Today the sun is shining, the sky is clearly reflecting a shade of blue that makes all the world feel like a fable. It is a stage for weaving tales of goodness and abundance. It is a sky that sings of harvest, even here, in the city where ideas are grown more than fruits. What is true today, was true eleven years ago, on another September 11th, on another Tuesday that haunts some and resonates with many others.
You see, today is the death day: and no one needs too many facts on these anniversaries. What they really need is connection, tolerance and patience. It's the kind of simple logic-thing you learn as a kid if you have a big family and you make it to lots of funerals with your mother, paying your respects. This is the day you say "I'm sorry" and "You must miss them" and "Oh, remember the time?!" It's the day you respect and to respect, you must listen not only with your head, but with your spirit. In every family, we learn our own day will come when the bell will toll for us, and in every nation we must learn that we too, have our sufferings, our losses. We must bear these with dignity.
When I hear people rattle off "Never Forget" in relation to 9/11 I want to ask them, what exactly do you want us to not forget? Probably, you want reverance paid to your suffering, to the suffering of others, most likely "Never Forget" is a plea for compassion; for others to suffer together with you, for your personal loss or for your sense of insecurity to be recognized and addressed is what a person needs. If that's what it means, I won't forget. I believe in sharing your pain if that will help you release it, work past it, get to the next state of healing. In over ten years those who lost loved ones can probably joke a little, smile a little, remember how much joy their loved one brought to their lives. That's how time and death work and so a slogan that reminds us to stop and listen, to share stories of connection, that seems OK in that context.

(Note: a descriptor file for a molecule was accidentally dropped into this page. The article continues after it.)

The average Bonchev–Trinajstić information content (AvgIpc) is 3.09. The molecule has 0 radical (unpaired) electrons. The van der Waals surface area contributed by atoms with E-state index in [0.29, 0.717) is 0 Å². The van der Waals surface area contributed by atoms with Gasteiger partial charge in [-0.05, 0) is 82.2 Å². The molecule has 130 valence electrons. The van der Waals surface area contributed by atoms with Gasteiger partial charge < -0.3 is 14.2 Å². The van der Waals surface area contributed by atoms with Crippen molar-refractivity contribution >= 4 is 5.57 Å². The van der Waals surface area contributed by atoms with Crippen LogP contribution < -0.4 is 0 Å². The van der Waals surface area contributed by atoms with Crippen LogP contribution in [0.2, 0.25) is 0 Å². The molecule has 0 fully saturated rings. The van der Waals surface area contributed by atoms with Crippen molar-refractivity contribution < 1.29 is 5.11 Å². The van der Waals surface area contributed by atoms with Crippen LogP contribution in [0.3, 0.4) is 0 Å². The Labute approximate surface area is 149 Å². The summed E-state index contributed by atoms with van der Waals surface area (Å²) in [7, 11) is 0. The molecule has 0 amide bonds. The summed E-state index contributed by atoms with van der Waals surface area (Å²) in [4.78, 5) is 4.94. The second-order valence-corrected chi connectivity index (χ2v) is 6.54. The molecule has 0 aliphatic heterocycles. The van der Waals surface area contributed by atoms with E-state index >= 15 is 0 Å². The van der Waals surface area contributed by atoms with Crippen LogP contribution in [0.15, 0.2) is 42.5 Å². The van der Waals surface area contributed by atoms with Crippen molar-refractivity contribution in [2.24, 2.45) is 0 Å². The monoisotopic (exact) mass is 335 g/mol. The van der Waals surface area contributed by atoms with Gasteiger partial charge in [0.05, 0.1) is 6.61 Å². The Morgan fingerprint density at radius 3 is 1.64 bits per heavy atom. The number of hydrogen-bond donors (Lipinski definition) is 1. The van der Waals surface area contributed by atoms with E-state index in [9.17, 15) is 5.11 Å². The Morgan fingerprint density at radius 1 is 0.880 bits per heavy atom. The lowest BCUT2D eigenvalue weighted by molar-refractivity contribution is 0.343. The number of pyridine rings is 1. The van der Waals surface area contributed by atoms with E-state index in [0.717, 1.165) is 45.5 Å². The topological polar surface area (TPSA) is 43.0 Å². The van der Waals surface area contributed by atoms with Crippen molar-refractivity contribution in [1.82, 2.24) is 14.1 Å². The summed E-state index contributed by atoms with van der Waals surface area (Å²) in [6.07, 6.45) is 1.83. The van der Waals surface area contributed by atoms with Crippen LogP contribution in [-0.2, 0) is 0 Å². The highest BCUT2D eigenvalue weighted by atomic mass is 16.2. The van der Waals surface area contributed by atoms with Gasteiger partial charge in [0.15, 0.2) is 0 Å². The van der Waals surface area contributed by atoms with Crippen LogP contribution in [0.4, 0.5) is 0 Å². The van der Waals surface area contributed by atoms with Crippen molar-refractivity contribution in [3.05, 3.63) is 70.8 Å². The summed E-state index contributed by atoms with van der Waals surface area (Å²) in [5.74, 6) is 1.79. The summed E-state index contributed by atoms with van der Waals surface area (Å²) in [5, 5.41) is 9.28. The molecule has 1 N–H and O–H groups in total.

The place where "Never Forget" doesn't work is when it's meant to stoke the campaign wars or the fires of mistrust amongst citizens and others. It doesn't work when it's meant to elevate that one day's suffering above all others or our local suffering above that occurring daily all over the world, especially that suffering that exists in our own backyards. Never forgetting can't be slapped on the 9/11 memory like some type of branding that decorates the Memorial's gift shop or its glossy black and blue gift bags. It can't be attached only to that one day without detracting from all the other sufferings in this country.
I resist this type of slogan, because I couldn't forget certain things from that day if I tried and neither could many other eye witnesses. What is it you ask? The smell? The smoke? The silence in the sky and the impossible rumble of the buildings as they crumbled? The crying of others? The ambulances and the ferries that had no one living to transport; that we watched while nervously smoking cigarettes from the banks of the Hudson? What I can't forget is not the issue, not unless, it takes me somewhere new. Do I still shake when I get in the subway? No, I don't. Do I feel for someone who does...well, yes, I do. Feel it? That's the difference...